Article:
Ontario considers enhanced driver's licenses

Ontario would become the second Canadian province to issue enhanced driver's licenses that also serve as border-crossing cards for travel to the United States under legislation submitted June 3.

Ontario, which is the most populous Canadian province with 12 million people, would begin issuing the photo card by spring 2010 if the legislation becomes law. The bill was introduced by the administration of Ontario Premier Dalton McGuinty.

In January 2008, British Columbia became the first Canadian province to issue enhanced driver's licenses showing proof of citizenship in cooperation with the U.S. Homeland Security Department. Washington state also is enrolling drivers for hybrid licenses/border crossing cards, and the governors of Arizona, New York and Vermont have announced plans to do so.

Ontario's government said it wants to offer the new licenses in response to the U.S. Western Hemisphere Travel Initiative, which by June 2009 will require Canadians to carry specific identity documents when entering the U.S. by land. Thousands of documents, including local birth certificates, are adequate proof of identity to cross the border.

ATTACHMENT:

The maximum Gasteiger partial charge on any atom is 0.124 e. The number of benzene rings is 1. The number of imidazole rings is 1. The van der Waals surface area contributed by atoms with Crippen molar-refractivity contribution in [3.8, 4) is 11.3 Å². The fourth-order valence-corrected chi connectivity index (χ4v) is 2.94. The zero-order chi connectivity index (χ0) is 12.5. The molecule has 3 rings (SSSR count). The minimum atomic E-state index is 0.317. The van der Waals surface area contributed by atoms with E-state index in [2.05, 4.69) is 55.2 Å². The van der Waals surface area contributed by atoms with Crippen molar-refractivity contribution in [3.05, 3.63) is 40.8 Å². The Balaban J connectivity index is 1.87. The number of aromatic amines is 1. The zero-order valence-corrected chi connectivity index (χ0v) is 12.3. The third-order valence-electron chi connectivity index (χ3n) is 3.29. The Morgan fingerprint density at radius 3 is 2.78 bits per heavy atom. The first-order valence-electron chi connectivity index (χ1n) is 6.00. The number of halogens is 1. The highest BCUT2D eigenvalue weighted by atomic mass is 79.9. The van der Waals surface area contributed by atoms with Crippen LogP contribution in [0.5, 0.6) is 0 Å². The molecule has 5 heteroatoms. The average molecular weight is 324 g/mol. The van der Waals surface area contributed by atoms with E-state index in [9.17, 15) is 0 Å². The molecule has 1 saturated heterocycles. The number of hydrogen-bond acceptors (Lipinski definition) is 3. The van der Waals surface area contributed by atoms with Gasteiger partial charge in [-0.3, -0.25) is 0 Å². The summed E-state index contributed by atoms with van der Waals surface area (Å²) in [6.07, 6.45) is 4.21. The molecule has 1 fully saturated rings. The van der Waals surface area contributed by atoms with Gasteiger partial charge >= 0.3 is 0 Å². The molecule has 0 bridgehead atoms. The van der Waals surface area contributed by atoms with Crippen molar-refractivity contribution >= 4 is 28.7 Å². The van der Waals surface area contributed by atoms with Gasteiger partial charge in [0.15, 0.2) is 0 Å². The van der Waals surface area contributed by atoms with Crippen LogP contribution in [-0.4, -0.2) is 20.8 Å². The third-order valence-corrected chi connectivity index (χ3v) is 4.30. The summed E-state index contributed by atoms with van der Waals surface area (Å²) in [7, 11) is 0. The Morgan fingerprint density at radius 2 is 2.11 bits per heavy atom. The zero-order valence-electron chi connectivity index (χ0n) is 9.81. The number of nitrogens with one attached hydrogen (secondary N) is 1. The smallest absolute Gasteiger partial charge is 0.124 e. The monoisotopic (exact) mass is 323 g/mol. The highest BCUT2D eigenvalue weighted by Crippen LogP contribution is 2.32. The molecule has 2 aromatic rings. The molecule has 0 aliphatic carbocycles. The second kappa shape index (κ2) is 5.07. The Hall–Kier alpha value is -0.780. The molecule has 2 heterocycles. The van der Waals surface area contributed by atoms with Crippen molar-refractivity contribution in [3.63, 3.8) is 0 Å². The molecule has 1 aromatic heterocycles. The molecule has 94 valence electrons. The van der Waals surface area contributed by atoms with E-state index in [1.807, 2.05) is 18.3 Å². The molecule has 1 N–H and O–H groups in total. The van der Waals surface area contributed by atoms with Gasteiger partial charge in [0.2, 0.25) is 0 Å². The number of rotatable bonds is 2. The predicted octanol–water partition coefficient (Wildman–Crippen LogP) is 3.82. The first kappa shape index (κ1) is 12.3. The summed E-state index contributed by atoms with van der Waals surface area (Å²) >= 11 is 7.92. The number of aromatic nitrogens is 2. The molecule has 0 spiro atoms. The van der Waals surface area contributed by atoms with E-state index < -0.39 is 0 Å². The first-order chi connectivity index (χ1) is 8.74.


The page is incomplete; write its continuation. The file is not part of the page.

"Our government is making it easier for people to travel to and from the [United States] by giving drivers the option of using an enhanced driver's license as a passport alternative at land and sea border crossings," Ontario Transportation Minister Jim Bradley said in a statement.

Ontario driver's licenses would be available with or without the border-crossing features, and both enhanced and nonenhanced photo identification cards would be available to nondrivers.

The licenses and photo cards would have anti-fraud features introduced by the McGuinty administration in December 2007. These include laser engraving on the photos, signature and personal information; a 2-D barcode; micro- and rainbow printing; secondary photo and signature images; and ultraviolet features, according to a news release. The features are in line with recommendations from the American Association of Motor Vehicle Administrators, the release said.

Giesecke and Devrient, of Markham, Ontario, is the contractor for the anti-fraud card. Information was not immediately available on whether G&D would also be the contractor for the enhanced card.

About the Author

Alice Lipowicz is a staff writer covering government 2.0, homeland security and other IT policies for Federal Computer Week.

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